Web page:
By - November 16, 2022
As scientists, when we made the decision to pursue the field of pathology and laboratory medicine, we committed ourselves to lifelong learning. As laboratory scientists, we are only as good as the knowledge we’ve studied and gained most recently, and in order to provide the high-quality care our patients need and deserve, we must be vigilant in our search for knowledge.
Education over your professional lifetime can take many forms. No matter the stage of your career, you can always gain more knowledge or learn new skills. The American Society for Clinical Pathology (ASCP) fosters continuing education in many forms, and we members have shared our expertise across the globe. In doing so, we not only teach others, but teach ourselves, listening and learning what it means to be a laboratory scientist in our own labs, and in those in environments that are sometimes vastly different from what we’re familiar with.
Educating ourselves and others happens both in and out of the laboratory. We attend conferences and lectures to enhance our knowledge. We read original research articles or write them ourselves to explore new thoughts and advances in technology and medicine. Wherever we are, there is an opportunity for learning.
In this issue of Critical Values, we shed light on myriad topics that laboratory scientists should consider learning about. In their article, “Dealing with Unsavory Workplace Personalities: An Action Plan,” Drs. Prayson and Rowe look at how to handle different—and sometimes contentious—personalities to create a harmonious laboratory work environment.
Christina Bazanele-Sabatka and Erika Montoya share knowledge about being educated on the importance of quality in the article “Conquer Your QC Fears: Quality Control in the Modern Lab.” Taken in part from their presentation at the 2017 ASCP Annual Meeting in Chicago, the authors note that while the typical amount of education on tracking, monitoring, and regulating quality control measures is limited, providing laboratory professionals with this information is imperative and must be increased. “When a laboratory can assure a clinician that it is properly monitoring the performance of its instrumentation for errors and quality, this fosters confidence throughout the hospital that the laboratory is releasing high-quality results,” the authors write.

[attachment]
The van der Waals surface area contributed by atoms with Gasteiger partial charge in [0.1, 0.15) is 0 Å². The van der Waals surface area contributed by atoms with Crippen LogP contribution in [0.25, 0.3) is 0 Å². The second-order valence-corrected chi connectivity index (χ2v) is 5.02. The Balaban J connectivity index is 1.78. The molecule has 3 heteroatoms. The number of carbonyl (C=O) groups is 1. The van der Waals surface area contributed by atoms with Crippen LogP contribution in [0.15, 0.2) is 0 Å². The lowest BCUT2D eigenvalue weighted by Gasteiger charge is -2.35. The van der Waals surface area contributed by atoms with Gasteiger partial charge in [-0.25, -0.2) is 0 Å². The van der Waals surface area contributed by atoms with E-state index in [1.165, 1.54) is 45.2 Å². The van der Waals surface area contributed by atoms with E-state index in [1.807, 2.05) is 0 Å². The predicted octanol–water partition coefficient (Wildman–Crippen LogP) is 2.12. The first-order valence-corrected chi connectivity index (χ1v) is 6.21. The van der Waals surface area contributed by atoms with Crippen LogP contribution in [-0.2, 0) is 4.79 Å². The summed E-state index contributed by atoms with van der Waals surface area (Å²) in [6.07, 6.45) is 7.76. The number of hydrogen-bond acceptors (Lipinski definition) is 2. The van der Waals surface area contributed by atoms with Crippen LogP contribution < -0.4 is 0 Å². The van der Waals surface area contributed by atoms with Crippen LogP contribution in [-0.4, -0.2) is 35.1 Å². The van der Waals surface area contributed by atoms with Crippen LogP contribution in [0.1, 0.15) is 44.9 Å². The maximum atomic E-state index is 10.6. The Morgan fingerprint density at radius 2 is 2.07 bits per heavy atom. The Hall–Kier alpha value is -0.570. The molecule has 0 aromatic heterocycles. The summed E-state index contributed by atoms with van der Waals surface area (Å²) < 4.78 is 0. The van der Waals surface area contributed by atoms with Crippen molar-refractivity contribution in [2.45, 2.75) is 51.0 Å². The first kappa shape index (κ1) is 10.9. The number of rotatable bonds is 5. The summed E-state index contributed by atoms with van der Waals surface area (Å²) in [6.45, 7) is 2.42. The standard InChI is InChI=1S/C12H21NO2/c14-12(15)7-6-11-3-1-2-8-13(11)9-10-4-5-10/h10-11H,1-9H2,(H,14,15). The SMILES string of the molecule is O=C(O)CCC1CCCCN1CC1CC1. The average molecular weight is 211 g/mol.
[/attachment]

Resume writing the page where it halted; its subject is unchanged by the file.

While so much of our learning stems from our training to be laboratory scientists, some of us are called to return to the classroom and share our knowledge of the lab with a new generation. While work in the laboratory and work in the classroom may seem to be on opposite sides of the learning spectrum, they have much more in common than one might think. Author Diane Valentin shares her experience of heading back to the classroom in her article, “Transitioning from the Lab to Academia: One MLS’s Perspective.” She writes, “As I’ve moved through time and the new field of teaching, I have realized that I can transfer many skills from my work in the lab to my work in academia.”
Just as important as educating ourselves is educating those outside of the profession on our skills, our services, and the integral part we play in patients’ lives. Aaron Odegard, president of the Jacksonville Area Microbiology Society in Jacksonville, Florida, shares his experience in promoting MLT/MLS programs. Mr. Odegard provides examples of activities that have helped their group increase awareness of the profession and encourages others to participate in activities in their own areas. As he says, making the difference in the future of our profession starts with us.
When it comes to educating ourselves and others in the workforce, the important thing is that we never stop. Never stop learning. Never stop seeking out new knowledge. Never stop digging for deeper truths and discoveries. Never stop sharing our knowledge, because when we share and collaborate on what we know and understand, and work together to discover what we don’t, we further ourselves and our profession. And that makes us StrongerTogether.
Thank you for your continued support of ASCP. Please send me your comments and suggestions at Blair.Holladay@ascp.org. My very best to each of you.